Some thoughts on pacing and planning your year’s work for AP Calculus AB or BC. The ideas are my own and are only suggestions for you to consider.

Almost all textbooks provide an AP pacing guide among their ancillary material. You can consult the guide for your book for specific suggestions for the number of days on each topic or section.

Keep a copy of the latest Course Description (“The Acorn Book”) handy. Changes in the exam are announced in this book; to keep up to date be sure you always read the following year’s edition which is available at AP Central shortly after the exam is given in May. The book contains the “Topical Outline” for the AB and BC courses. The topics listed here are what may be tested on the exams. What is not listed will not be tested. For example, calculating volumes by the method of Cylindrical Shells is not listed; any volume problem on the exam can be done by other methods. This does not mean you may not or should not teach the topics that are not listed if you believe your students will benefit from them. If you wish to teach them you may still do so. Students may use these methods on the exam; they will not be penalized for correct mathematics. Many teachers teach these topics in the time after the exam.

**PLANNING YOUR YEAR**

Get out your school calendar. The AP Calculus exams are usually given during the first week in May; the exact date will be in the Course Description book and at AP Central.

- Count back about 2 school weeks from the exam date (don’t count your spring break week). Allow an extra week if you are prone to many snow days. This time will be used for review. (This brings you to a week or so into April.)
- Count back two more weeks. I’ll discuss what this should time should be used for later. (Mid-march) This is when you should aim to be done the material and ready to begin review. Finishing by the beginning of March is even better.
- Count the number of weeks between the beginning of school and the week above. (About 26 – 27 weeks if your start just after Labor Day; 28-30 weeks if you start in mid-August). This is the number of week you have to teach the material. Don’t panic: the AB course is taught typically in college in 30 – 35 classes in one semester. You do have time, but by the same token, you still need to stick with the calendar and keep you students on it as well.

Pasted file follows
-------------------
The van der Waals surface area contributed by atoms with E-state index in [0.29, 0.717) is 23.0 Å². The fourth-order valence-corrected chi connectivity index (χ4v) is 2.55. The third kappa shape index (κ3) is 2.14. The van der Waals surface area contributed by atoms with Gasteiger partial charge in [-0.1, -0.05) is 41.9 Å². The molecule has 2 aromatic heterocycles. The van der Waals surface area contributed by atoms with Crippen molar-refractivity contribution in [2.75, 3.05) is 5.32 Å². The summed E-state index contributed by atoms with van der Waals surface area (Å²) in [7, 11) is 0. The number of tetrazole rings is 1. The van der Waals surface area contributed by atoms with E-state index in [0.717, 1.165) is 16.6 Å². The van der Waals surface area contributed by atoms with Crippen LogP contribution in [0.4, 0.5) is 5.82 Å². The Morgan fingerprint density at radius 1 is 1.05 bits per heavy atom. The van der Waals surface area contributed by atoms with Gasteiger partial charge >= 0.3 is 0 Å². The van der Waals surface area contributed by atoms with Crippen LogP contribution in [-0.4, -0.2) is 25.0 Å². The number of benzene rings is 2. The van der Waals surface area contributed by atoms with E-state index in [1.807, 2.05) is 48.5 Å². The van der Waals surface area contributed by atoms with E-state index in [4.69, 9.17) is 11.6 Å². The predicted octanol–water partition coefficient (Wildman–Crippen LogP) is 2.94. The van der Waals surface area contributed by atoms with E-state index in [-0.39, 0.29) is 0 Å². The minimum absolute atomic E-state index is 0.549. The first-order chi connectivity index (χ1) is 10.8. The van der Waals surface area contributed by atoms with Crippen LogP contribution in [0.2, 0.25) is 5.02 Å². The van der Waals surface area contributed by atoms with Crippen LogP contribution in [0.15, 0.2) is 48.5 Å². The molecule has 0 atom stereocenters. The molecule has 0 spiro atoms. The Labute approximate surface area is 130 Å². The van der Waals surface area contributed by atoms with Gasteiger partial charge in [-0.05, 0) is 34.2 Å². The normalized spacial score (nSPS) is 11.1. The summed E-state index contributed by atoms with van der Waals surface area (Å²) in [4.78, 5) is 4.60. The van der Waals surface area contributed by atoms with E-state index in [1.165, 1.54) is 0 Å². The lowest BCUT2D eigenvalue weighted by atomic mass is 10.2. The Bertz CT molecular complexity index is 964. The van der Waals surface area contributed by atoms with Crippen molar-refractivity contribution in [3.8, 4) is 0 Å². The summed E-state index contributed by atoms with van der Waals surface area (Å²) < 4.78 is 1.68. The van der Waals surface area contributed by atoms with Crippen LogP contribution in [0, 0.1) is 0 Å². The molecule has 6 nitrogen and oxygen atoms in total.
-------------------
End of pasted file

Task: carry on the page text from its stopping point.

- Take half of this number and find the middle week of the year. This is sometime in early to mid-December. To allow equal time for derivatives and integrals, this is when you should finish derivatives and start integration. Don’t delay starting integration beyond the first class of the New Year.
- Now plan your work so that you can do it in the time allowed. You all want your students to do well. It is not unknown for teachers to spend a few extra days now and then to give extra work on derivative. But this time adds up. Remember half the exam is integration; you need to cover that too. Don’t get behind.
- If you are in an area where there are closings due to weather or other reasons, plan for them. You usually get some short warning that snow is coming. Be ready on short notice to post an assignment, a video to watch, or some other useful work on your website. If it looks like several days off, tell the students you will post the assignment daily and make them responsible for finding them and doing them.

Look over past exams. Learn what is tested and how it is tested and plan your time accordingly. Here are some hints as to where you can shave some time.

**STARTING THE YEAR**

- Summer assignments: Personally, I do not see the use in summer assignments. What is their purpose? To keep the material fresh in the kids’ minds, I suppose. But the good students will do it right away and then forget anyway over the summer, and the others, will forget “everything” over the summer and try the assignment at the end of the summer and get nowhere.
- If you want to keep their minds on mathematics over the summer, assign a good book to read. Maybe they will spread that out over the summer. Reading suggestion:
*Is God a Mathematician?*by Mario Livio. - Ideally, limits and continuity should be taught in pre-calculus. Work with your pre-calculus teachers and help them arrange their curriculum so that the things students need to know coming into calculus are taught in pre-calculus. This is one of the things vertical teaming can accomplish. (Incidentally, be sure they do not start learning about derivatives and the slope of tangent lines in pre-calculus as some textbooks do; the time is better spent elsewhere.) Remember the delta-epsilon definition is not tested and is optional.